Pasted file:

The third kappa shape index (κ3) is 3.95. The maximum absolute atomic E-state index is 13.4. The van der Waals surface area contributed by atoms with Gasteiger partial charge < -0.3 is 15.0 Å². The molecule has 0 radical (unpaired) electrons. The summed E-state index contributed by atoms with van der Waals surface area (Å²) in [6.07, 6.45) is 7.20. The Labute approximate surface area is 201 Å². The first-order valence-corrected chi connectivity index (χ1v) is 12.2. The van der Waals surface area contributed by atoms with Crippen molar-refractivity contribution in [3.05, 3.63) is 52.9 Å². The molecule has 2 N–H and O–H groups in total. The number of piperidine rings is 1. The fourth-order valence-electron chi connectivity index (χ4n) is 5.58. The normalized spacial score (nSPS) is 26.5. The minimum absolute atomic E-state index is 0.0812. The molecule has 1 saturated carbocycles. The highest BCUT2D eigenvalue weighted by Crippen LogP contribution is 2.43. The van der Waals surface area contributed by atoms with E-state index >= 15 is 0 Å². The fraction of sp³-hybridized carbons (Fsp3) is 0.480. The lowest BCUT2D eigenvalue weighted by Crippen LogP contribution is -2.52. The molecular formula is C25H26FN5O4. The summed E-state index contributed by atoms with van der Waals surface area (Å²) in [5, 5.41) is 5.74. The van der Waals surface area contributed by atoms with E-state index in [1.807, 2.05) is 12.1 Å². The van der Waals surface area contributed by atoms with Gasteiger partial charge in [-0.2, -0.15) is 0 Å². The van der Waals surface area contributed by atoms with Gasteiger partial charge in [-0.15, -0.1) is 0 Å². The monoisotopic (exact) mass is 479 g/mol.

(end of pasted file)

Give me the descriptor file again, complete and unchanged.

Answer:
The third kappa shape index (κ3) is 3.95. The maximum absolute atomic E-state index is 13.4. The van der Waals surface area contributed by atoms with Gasteiger partial charge < -0.3 is 15.0 Å². The molecule has 0 radical (unpaired) electrons. The summed E-state index contributed by atoms with van der Waals surface area (Å²) in [6.07, 6.45) is 7.20. The Labute approximate surface area is 201 Å². The first-order valence-corrected chi connectivity index (χ1v) is 12.2. The van der Waals surface area contributed by atoms with Crippen molar-refractivity contribution in [3.05, 3.63) is 52.9 Å². The molecule has 2 N–H and O–H groups in total. The number of piperidine rings is 1. The fourth-order valence-electron chi connectivity index (χ4n) is 5.58. The normalized spacial score (nSPS) is 26.5. The minimum absolute atomic E-state index is 0.0812. The molecule has 1 saturated carbocycles. The highest BCUT2D eigenvalue weighted by Crippen LogP contribution is 2.43. The van der Waals surface area contributed by atoms with E-state index >= 15 is 0 Å². The fraction of sp³-hybridized carbons (Fsp3) is 0.480. The lowest BCUT2D eigenvalue weighted by Crippen LogP contribution is -2.52. The molecular formula is C25H26FN5O4. The summed E-state index contributed by atoms with van der Waals surface area (Å²) in [5, 5.41) is 5.74. The van der Waals surface area contributed by atoms with E-state index in [1.807, 2.05) is 12.1 Å². The van der Waals surface area contributed by atoms with Gasteiger partial charge in [-0.2, -0.15) is 0 Å². The van der Waals surface area contributed by atoms with Gasteiger partial charge in [-0.15, -0.1) is 0 Å². The monoisotopic (exact) mass is 479 g/mol.